Archive for the ‘Charity’ Category

Local Weavers “Help Our Kids”

Monday, April 14th, 2014
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January 30, 2014 -- Local weaver Vicki Patillo weaves the first of 5 blankets that will be donated to Help Our Kids, a local nonprofit organization for foster children. Patillo is one of several members of the Pioneer Valley Weavers Guild who are donating their time.

January 30, 2014 — Local weaver Vicki Patillo weaves the first of five blankets that will be donated to HelpOurKids, a local non-profit organization for foster children.  She is one of several guild members who donated their time.

Members of the Pioneer Valley Weavers guild recently completed a service project in which they handwove approximately 20 blankets for foster children and babies in the Western Massachusetts area.  Five of the blankets were woven right here at WEBS America’s Yarn Store and donated, along with over 15 other handwoven, knit and crocheted blankets to local non-profit organization HelpOurKids.  

WEBS founder Barbara Elkins began thinking about the project in October of last year and was pleased by the response from the guild and other customers at WEBS.  “There will be some children that will have something of their own and that’s very special.  When they are transferred to a new foster home, a (security) blanket can be very helpful,” Elkins said.

HelpOurKids director Noryn A. Resnick said that the focus of foster care is “too often limited to just being sure that they (foster children) have a place to sleep and enough food.  The part that is missing is athletic equipment to enable them to join a team, music lessons, a prom dress a backpack etc.”  Resnick decided to start HelpOurKids to help foster children fill in specific needs beyond the basics “that make every child feel like a ‘normal’ part of society.”

Guild weaver Pat Kapitzky of Florence, MA chose to participate in the project because she knows how special blankets can be for growing children.  She said, “the idea is that the foster children, when they move around, they have a pretty blanket they can take with them.  I remember my blankie and my two children’s blankies, and they were very important”.  They offered “comfort and security,” she said.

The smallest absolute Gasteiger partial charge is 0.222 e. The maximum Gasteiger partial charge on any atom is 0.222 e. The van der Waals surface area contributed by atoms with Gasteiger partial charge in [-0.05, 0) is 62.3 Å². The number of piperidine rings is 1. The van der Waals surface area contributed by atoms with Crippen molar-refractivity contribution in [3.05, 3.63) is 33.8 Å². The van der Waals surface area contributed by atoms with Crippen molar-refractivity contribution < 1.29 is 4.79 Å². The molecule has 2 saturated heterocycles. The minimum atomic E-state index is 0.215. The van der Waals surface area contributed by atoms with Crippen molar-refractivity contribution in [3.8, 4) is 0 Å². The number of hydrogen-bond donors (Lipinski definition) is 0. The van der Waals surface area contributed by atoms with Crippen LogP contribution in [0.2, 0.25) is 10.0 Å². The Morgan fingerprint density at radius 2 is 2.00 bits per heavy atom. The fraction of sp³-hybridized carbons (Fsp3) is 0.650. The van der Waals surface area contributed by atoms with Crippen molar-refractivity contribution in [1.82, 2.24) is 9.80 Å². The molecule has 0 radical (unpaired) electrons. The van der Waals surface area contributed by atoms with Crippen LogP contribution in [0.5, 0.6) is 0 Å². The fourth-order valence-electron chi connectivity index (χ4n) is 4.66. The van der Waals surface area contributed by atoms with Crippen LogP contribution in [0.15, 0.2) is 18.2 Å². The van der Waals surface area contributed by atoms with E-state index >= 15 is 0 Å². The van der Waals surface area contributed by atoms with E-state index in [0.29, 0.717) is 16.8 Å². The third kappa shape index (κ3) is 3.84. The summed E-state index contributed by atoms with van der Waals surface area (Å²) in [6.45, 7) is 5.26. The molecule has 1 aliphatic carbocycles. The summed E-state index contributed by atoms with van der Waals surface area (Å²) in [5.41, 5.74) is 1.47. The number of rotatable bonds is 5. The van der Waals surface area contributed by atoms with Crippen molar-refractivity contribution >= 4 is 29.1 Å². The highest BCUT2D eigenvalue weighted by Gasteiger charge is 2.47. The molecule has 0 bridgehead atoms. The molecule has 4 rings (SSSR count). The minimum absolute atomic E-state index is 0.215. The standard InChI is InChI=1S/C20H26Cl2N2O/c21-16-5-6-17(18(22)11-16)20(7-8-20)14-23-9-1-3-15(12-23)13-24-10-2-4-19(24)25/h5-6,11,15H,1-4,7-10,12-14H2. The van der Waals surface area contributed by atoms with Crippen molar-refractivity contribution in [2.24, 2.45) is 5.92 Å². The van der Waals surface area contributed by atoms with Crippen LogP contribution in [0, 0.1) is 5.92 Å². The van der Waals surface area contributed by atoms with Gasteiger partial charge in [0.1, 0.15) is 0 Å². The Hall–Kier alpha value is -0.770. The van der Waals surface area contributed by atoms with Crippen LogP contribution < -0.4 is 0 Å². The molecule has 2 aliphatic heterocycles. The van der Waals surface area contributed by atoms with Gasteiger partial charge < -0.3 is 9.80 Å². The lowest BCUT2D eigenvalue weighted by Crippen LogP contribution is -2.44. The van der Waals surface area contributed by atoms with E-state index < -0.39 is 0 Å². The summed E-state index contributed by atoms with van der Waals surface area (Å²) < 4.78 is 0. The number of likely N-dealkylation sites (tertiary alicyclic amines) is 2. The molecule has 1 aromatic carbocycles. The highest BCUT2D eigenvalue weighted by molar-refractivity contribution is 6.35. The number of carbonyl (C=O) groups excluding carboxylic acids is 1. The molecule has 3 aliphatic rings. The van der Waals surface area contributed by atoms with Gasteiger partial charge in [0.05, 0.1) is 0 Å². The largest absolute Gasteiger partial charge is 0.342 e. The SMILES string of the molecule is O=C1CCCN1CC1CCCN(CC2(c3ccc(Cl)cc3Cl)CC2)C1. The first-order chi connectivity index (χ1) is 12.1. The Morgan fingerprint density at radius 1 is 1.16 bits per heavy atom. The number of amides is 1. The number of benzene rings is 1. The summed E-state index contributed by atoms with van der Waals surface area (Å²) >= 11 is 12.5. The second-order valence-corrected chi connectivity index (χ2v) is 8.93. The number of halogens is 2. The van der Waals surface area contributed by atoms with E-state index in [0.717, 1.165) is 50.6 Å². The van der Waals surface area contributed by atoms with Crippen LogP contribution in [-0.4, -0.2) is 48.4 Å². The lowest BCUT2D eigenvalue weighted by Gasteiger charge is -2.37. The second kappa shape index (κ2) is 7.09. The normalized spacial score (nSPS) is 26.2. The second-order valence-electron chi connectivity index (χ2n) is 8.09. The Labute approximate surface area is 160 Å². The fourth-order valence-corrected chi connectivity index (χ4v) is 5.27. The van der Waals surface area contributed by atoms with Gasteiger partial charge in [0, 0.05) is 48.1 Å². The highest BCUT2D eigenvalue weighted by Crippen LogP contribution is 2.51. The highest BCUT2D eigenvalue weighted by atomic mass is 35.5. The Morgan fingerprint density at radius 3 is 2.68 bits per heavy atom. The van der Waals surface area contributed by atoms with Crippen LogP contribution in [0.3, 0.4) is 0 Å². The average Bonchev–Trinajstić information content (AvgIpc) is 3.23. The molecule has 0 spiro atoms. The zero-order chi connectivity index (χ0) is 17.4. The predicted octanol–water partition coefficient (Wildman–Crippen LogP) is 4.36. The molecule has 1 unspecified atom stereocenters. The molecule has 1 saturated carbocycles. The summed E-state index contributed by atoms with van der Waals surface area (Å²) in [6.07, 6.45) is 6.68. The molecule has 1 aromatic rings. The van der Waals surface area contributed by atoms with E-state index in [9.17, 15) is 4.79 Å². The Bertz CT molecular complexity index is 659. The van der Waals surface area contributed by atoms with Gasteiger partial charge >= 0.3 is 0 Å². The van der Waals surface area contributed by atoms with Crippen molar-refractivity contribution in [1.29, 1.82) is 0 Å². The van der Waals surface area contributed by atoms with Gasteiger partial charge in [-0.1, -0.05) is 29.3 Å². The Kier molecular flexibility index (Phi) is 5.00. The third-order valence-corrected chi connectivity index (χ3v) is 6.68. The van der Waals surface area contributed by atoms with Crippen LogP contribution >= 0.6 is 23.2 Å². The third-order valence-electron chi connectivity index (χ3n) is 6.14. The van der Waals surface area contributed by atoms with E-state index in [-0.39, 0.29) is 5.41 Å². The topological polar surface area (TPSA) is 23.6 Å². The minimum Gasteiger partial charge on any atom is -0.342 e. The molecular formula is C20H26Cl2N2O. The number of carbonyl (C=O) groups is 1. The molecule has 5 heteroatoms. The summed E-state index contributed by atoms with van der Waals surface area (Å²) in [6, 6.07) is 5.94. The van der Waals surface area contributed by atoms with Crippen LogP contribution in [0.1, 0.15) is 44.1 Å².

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February 17, 2014 — Dorothy Schimel of Florence, Massachusetts, measures the length of a blanket to donate to foster children at local non-profit, HelpOurKids. 

Elkins volunteered use of an 8-shaft Schacht loom on display in the store and all of the necessary materials for the project.  During the months of January and February weavers came into the store during normal shopping hours to work on their blankets.  Elkins said, “I volunteered the loom and materials because it is in line with WEBS’ values of contributing where we can.  We have a history of donating yarn to causes we support.”  Guild members who could not weave on the loom at WEBS chose to weave individual blankets at home.

March 3, 2014 -- WEBS founder Barbara Elkins, left, and Pioneer Valley Weavers Guild Representative, Deb Adamczyk, right, cut hand woven blankets from the loom.

March 3, 2014 — WEBS founder Barbara Elkins, left, and Pioneer Valley Weavers Guild Representative, Deb Adamczyk, right, cut handwoven blankets from the loom.

The loom was dressed with enough warp to weave up to five blankets.  Elkins and store manager Leslie Ann Bestor set up a striped 3/2 cotton warp with accenting stripes of variegated cotton flake.  All blankets needed to be machine washable and soft and have a finished size of 30 inches wide by about 36 inches long.  Elkins kept the terms and conditions of the project pretty loose allowing weavers to showcase their creativity and skill.

News of the project spread throughout the various social groups at WEBS, inspiring knitters and crocheters who were not connected to the guild to also participate.  Local customers in the weekly drop-in groups at WEBS donated another dozen knit and crocheted blankets.

Elkins said that the blanket project is one of several socially worthwhile projects the guild takes on every year.  “I can’t say the effort was a surprise; it wasn’t.  We have a history of concern for others and an interest in spreading the word about weaving.  I was very pleased by the amount of participation.  Weavers are a generous bunch of people,” she said.